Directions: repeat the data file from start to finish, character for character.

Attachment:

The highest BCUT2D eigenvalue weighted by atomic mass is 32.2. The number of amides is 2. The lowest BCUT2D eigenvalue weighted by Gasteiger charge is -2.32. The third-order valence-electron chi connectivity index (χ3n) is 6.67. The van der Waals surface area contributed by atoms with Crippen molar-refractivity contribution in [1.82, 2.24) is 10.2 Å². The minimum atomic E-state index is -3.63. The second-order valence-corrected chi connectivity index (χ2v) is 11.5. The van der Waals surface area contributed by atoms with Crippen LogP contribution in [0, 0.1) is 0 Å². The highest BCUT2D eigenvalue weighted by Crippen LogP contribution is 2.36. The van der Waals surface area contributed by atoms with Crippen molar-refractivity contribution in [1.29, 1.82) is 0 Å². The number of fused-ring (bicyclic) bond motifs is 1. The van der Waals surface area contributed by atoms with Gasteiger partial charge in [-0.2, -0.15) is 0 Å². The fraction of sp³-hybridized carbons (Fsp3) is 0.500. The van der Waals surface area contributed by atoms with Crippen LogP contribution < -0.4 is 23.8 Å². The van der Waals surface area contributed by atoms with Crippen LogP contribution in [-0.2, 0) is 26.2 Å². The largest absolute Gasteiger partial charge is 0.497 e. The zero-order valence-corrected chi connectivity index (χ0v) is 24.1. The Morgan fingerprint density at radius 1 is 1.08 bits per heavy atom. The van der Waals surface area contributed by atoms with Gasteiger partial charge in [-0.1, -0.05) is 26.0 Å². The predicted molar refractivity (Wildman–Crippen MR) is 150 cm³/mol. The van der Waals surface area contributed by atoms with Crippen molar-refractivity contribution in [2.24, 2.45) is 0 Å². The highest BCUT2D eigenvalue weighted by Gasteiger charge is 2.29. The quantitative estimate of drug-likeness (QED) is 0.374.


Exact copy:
The highest BCUT2D eigenvalue weighted by atomic mass is 32.2. The number of amides is 2. The lowest BCUT2D eigenvalue weighted by Gasteiger charge is -2.32. The third-order valence-electron chi connectivity index (χ3n) is 6.67. The van der Waals surface area contributed by atoms with Crippen molar-refractivity contribution in [1.82, 2.24) is 10.2 Å². The minimum atomic E-state index is -3.63. The second-order valence-corrected chi connectivity index (χ2v) is 11.5. The van der Waals surface area contributed by atoms with Crippen LogP contribution in [0, 0.1) is 0 Å². The highest BCUT2D eigenvalue weighted by Crippen LogP contribution is 2.36. The van der Waals surface area contributed by atoms with Crippen molar-refractivity contribution in [1.29, 1.82) is 0 Å². The number of fused-ring (bicyclic) bond motifs is 1. The van der Waals surface area contributed by atoms with Gasteiger partial charge in [-0.2, -0.15) is 0 Å². The fraction of sp³-hybridized carbons (Fsp3) is 0.500. The van der Waals surface area contributed by atoms with Crippen LogP contribution < -0.4 is 23.8 Å². The van der Waals surface area contributed by atoms with Crippen LogP contribution in [-0.2, 0) is 26.2 Å². The largest absolute Gasteiger partial charge is 0.497 e. The zero-order valence-corrected chi connectivity index (χ0v) is 24.1. The Morgan fingerprint density at radius 1 is 1.08 bits per heavy atom. The van der Waals surface area contributed by atoms with Gasteiger partial charge in [-0.1, -0.05) is 26.0 Å². The predicted molar refractivity (Wildman–Crippen MR) is 150 cm³/mol. The van der Waals surface area contributed by atoms with Crippen molar-refractivity contribution in [2.24, 2.45) is 0 Å². The highest BCUT2D eigenvalue weighted by Gasteiger charge is 2.29. The quantitative estimate of drug-likeness (QED) is 0.374.